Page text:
j0289346In a recent Forbidden Bible Verses post on Matthew 13:50-53, I cited one of John MacArthur’s sermons, ‘The Power of Unbelief, Part 1’.

In that sermon, MacArthur describes Jesus’s return to the synagogue in Nazareth to teach the congregation. They were no more receptive than they were the first time, but at least they did not try to throw Him off a cliff again.

MacArthur described the ritual involved. The Church shares a few parallels.

Call to worship

Every Friday, there was the call to stop work for the Sabbath. The ancient Jews sounded:

two trumpet blasts. Those blasts would have come from the trumpet in the hands of the minister of the synagogue, who climbed up onto the roof of his house and just as the sun was beginning to set on Shabbat, Friday evening, he would blow two blasts to warn of the beginning of the Sabbath. A little time would intervene, and he would blow a second time, this time one blast. At that blast, all work halted. Then there would be a little space of time, and he would blow another single blast, and instantly put his trumpet down, lest he should defame and dishonor the Sabbath now that the third blast indicated it had begun. He would not defile the Sabbath.

Jesus would have heard the trumpet blasts and with the people, and gone to a place to partake in the Sabbath activity.

For Sabbath worship the following day, a synagogue leader used a shofar (translated as ‘trumpet’ in the Bible) to alert the congregation it was time to gather together. This would have been a long blast with one or two notes.

Churches have bells. In the Middle Ages, these were rung not only before Mass but at the time of the Elevation of the Host during the prayer of consecration, when everyone had to be at church. Some Christians used to wait for the second sound of the bells coming from the sanctuary, enter to hear the prayer, then leave afterwards. Many felt that it was sufficient to be present only at that point, as W D Maxwell explained in his 1937 book A History of Christian Worship: An Outline of Its Development and Form (p. 65).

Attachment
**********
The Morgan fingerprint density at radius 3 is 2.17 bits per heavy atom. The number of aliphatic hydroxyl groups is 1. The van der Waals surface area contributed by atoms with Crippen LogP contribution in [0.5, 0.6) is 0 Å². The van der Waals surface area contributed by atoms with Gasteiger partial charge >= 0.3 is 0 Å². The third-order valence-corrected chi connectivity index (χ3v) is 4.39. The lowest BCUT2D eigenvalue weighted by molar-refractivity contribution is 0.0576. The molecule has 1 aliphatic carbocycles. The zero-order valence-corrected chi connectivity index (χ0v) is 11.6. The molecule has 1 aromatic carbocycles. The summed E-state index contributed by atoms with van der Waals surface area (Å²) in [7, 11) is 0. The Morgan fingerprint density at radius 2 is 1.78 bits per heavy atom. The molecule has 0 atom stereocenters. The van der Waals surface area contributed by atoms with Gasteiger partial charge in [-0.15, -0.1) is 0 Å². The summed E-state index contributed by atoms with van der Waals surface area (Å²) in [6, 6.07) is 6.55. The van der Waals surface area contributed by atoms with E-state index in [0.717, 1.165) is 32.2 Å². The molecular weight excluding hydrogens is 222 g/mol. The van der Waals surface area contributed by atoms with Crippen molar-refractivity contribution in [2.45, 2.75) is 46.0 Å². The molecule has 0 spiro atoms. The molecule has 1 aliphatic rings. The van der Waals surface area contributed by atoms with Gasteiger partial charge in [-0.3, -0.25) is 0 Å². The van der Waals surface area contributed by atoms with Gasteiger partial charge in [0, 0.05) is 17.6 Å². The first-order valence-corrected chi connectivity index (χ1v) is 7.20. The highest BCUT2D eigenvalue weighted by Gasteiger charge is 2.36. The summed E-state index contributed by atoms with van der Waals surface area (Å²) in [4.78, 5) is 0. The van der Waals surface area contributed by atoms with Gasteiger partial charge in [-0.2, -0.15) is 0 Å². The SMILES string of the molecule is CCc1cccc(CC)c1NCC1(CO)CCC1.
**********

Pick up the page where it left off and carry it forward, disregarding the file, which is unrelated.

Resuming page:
Today’s bells, where used, generally are rung 15 minutes before the start of the service or Mass. They are still rung at the time of the consecration at Catholic Mass and some High Anglican services.

Assigned places

MacArthur says that everyone had an assigned seat in the synagogue:

They sat in a very prescribed manner in a very prescribed place; it was very routine, with familiar faces, activities, and events.

Until the mid-19th century, it was common in some Catholic, Anglican and Presbyterian congregations to rent or purchase a pew for one’s family. Those who could not afford to do so were relegated to lesser pews — on the side, in back or upstairs. Because of pew allocations some churches only allowed in members of their congregation, effectively prohibiting outsiders from attending. As congregants’ disputes rose over pew designations and clergy realised that they were restricting other Christians’ ability to worship, the practice was abolished.

Standing for the readings

MacArthur tells us that the Jews of Jesus’s time stood to hear the readings:

The standing posture was indicative of the authority of the Word of God.

Christians also stand for the Scripture readings.

Sitting for teaching

When a rabbi or guest teacher, such as Jesus, gave an address, the congregation sat down to hear it:

lest the people think that man’s teaching had the same authority as God’s Word. They stood to read, and sat to teach.

Similarly, Christians sit to hear a sermon.

Our Christian services follow time-honoured and ancient traditions.

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